One letter, written by an independent group of researchers, described a reanalysis of the data controlling for IQ that “found no significant difference between individuals with ADHD and those in the control group.”
Hoogman and colleagues responded that IQ covariation “is the subject of intense discussions in ADHD research, and previous work advises against correcting for IQ. Because a slightly lower IQ can be a feature of ADHD, adjusting for IQ will remove disorder effects in brain regions associated with both ADHD and IQ.”
Update (April 26): A group called Mad in America has gathered more than 800 signatures on a petition to Lancet Psychiatry to retract the paper. “The study is beset by serious methodological shortcomings, missing data issues, and statistical reporting errors and omissions,” the group wrote on its website.
In a statement sent to The Scientist, several of the paper’s authors, including Martine Hoogman, admitted limitations of the study, such as small effect sizes and considerable variation between individuals. “This does not mean that the differences are meaningless,” they added. Hoogman said in an email that an official response will be published in the Lancet Psychiatry in the coming weeks.
The journal did not immediately respond to a request for comment.
Brain scans of 3,242 volunteers aged four to 63 years old revealed that those diagnosed with attention deficit hyperactivity disorder (ADHD)—roughly half of the group—had smaller tissue volumes in five brain regions. Because the differences were largest between children, the researchers concluded that ADHD likely involves a delay in brain maturation. The study, published in The Lancet Psychiatry on February 15, is the largest of its kind to date, and the authors hope it will change public perception of the disorder.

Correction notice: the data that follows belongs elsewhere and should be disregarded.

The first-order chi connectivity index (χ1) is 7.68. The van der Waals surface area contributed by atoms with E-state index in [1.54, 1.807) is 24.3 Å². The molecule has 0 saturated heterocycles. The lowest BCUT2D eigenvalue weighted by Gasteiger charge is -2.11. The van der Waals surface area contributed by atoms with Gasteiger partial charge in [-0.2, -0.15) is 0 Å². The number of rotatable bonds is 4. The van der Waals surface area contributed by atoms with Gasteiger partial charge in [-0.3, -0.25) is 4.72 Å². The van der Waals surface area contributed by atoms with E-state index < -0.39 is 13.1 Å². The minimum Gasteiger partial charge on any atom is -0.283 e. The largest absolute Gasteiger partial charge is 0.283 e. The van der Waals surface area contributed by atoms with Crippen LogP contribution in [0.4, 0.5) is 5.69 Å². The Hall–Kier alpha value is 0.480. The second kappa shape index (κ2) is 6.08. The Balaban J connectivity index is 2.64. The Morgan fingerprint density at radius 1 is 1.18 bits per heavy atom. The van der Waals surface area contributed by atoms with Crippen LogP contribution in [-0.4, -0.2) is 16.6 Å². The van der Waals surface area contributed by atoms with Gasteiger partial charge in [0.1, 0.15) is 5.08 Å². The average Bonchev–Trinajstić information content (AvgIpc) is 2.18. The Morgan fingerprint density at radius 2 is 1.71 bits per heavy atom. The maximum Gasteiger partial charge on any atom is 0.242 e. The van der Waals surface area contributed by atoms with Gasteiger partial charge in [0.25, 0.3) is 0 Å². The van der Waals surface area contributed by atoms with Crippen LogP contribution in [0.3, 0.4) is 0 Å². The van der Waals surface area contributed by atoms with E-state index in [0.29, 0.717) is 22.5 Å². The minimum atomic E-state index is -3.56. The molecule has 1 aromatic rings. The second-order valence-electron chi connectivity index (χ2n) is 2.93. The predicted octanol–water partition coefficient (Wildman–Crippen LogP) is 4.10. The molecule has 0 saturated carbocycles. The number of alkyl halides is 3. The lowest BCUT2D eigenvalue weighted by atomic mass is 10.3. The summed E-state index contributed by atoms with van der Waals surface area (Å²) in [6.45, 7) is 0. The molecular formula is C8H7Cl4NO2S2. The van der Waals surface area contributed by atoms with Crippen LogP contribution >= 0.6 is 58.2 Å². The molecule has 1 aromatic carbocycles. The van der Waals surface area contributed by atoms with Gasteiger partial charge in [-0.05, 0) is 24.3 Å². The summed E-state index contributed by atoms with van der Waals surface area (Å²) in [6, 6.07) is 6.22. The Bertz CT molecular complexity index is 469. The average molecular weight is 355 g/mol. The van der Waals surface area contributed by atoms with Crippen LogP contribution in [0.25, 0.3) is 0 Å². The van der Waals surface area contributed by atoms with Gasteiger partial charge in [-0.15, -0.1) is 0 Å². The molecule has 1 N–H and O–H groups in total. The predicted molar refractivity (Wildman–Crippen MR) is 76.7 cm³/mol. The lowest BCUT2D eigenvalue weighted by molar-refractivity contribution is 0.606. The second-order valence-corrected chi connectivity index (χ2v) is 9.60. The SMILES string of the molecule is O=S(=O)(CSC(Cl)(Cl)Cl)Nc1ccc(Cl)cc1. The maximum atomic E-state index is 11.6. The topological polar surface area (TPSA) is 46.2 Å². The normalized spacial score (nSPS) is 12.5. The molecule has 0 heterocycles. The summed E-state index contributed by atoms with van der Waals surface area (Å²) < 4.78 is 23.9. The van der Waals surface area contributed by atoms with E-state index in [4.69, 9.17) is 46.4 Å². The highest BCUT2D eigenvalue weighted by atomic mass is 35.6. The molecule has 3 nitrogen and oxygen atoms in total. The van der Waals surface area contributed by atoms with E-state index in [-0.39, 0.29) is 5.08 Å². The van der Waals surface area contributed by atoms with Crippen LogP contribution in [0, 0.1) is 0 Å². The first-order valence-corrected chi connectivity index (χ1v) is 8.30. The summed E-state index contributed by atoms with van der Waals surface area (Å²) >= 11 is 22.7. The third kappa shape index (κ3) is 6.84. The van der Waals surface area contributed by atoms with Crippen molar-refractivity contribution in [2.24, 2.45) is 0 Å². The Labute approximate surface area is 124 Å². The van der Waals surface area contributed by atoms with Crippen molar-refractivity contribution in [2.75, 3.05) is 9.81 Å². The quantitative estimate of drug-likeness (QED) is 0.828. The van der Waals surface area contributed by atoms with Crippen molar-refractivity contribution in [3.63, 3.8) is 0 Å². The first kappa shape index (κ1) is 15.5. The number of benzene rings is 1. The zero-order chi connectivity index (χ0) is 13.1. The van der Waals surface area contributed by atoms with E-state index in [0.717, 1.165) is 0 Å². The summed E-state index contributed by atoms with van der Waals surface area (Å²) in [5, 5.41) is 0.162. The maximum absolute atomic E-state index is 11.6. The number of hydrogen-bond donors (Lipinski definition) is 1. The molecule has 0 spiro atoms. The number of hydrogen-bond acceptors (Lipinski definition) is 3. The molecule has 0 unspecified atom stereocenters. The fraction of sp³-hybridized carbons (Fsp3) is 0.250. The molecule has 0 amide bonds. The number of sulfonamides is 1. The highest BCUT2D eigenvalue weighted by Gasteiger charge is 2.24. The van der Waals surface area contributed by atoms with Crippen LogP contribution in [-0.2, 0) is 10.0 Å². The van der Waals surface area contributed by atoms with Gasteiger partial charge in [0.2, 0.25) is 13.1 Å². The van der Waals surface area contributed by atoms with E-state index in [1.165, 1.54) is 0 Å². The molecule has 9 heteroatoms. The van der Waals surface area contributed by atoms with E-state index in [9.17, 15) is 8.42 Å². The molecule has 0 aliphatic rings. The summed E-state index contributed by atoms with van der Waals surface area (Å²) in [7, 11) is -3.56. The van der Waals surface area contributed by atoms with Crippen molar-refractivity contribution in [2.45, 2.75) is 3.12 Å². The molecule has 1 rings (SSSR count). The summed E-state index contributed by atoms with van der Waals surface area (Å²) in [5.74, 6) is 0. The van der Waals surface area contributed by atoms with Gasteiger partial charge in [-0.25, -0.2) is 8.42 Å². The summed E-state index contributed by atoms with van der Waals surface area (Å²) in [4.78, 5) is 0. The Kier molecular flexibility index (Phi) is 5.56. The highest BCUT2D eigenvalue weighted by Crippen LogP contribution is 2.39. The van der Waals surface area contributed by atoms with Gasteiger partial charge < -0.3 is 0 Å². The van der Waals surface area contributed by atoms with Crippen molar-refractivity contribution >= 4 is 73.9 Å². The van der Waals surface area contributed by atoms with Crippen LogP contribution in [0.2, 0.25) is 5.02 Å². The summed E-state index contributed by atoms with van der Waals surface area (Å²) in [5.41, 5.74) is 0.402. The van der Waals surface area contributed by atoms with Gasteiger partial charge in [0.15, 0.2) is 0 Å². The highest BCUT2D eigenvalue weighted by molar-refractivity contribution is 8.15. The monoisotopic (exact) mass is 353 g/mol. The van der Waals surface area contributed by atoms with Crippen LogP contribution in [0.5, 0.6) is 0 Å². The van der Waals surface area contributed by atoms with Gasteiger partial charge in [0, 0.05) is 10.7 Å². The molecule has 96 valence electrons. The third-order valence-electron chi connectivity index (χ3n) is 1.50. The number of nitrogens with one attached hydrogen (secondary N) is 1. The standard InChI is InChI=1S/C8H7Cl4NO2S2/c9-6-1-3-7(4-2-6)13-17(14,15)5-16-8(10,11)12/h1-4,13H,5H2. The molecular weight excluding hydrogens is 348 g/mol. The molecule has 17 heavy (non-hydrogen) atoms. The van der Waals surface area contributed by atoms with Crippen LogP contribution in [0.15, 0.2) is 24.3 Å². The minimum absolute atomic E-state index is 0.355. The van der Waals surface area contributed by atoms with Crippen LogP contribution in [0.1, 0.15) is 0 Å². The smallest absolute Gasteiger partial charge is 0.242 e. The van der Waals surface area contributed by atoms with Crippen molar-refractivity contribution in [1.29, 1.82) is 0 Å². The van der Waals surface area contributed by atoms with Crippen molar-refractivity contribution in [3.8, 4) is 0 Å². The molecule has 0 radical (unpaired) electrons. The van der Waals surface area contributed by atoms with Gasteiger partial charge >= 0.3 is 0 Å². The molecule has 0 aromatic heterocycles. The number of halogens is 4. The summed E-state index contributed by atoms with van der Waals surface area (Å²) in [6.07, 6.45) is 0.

“I think most scientists in the field already know that the brains of people with ADHD show differences, but I now hope to have shown convincing evidence … that will reach the general public and show that it has [a basis in the brain] just like other psychiatric disorders,” geneticist and coauthor Martine Hoogman of Radboud University in the Netherlands told The Washington Post. “We know that ADHD deals with stigma, but we also know that increasing knowledge will reduce stigma.”
Most pronounced among the brain differences between those with and without ADHD was the amygdala, important for emotional processing. “The amygdala is heavily connected to other brain regions. It is a kind of hub for numerous kinds of signaling around salience and significance of events,” Joel Nigg, a psychiatry professor at Oregon Health & Science University School of Medicine who was not part of the study, told CNN. “The bigger story here is that alterations in amygdala have not been widely accepted as part of ADHD, so seeing that effect emerge here is quite interesting.”
The caudate and putamen were also smaller among participants with ADHD. CNN pointed out that these structures have been associated with the disorder before. "We think it relates to motor control, motivation, cognitive control,” Columbia University’s Jonathan Posner told CNN.